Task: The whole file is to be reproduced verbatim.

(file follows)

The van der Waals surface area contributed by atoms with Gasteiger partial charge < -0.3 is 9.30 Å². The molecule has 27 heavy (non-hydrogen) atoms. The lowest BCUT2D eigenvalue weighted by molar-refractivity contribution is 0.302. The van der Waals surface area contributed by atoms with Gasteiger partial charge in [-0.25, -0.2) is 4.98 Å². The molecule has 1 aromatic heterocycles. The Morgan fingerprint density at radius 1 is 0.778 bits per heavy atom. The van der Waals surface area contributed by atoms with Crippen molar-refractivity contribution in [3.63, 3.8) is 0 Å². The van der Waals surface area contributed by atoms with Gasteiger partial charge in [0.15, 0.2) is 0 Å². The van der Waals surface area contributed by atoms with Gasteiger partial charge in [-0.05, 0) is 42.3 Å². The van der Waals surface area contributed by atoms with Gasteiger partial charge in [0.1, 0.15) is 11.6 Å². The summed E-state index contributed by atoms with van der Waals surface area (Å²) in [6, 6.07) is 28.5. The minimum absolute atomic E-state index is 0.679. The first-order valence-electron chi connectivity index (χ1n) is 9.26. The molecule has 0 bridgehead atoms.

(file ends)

The van der Waals surface area contributed by atoms with Gasteiger partial charge < -0.3 is 9.30 Å². The molecule has 27 heavy (non-hydrogen) atoms. The lowest BCUT2D eigenvalue weighted by molar-refractivity contribution is 0.302. The van der Waals surface area contributed by atoms with Gasteiger partial charge in [-0.25, -0.2) is 4.98 Å². The molecule has 1 aromatic heterocycles. The Morgan fingerprint density at radius 1 is 0.778 bits per heavy atom. The van der Waals surface area contributed by atoms with Crippen molar-refractivity contribution in [3.63, 3.8) is 0 Å². The van der Waals surface area contributed by atoms with Gasteiger partial charge in [0.15, 0.2) is 0 Å². The van der Waals surface area contributed by atoms with Gasteiger partial charge in [-0.05, 0) is 42.3 Å². The van der Waals surface area contributed by atoms with Gasteiger partial charge in [0.1, 0.15) is 11.6 Å². The summed E-state index contributed by atoms with van der Waals surface area (Å²) in [6, 6.07) is 28.5. The minimum absolute atomic E-state index is 0.679. The first-order valence-electron chi connectivity index (χ1n) is 9.26. The molecule has 0 bridgehead atoms.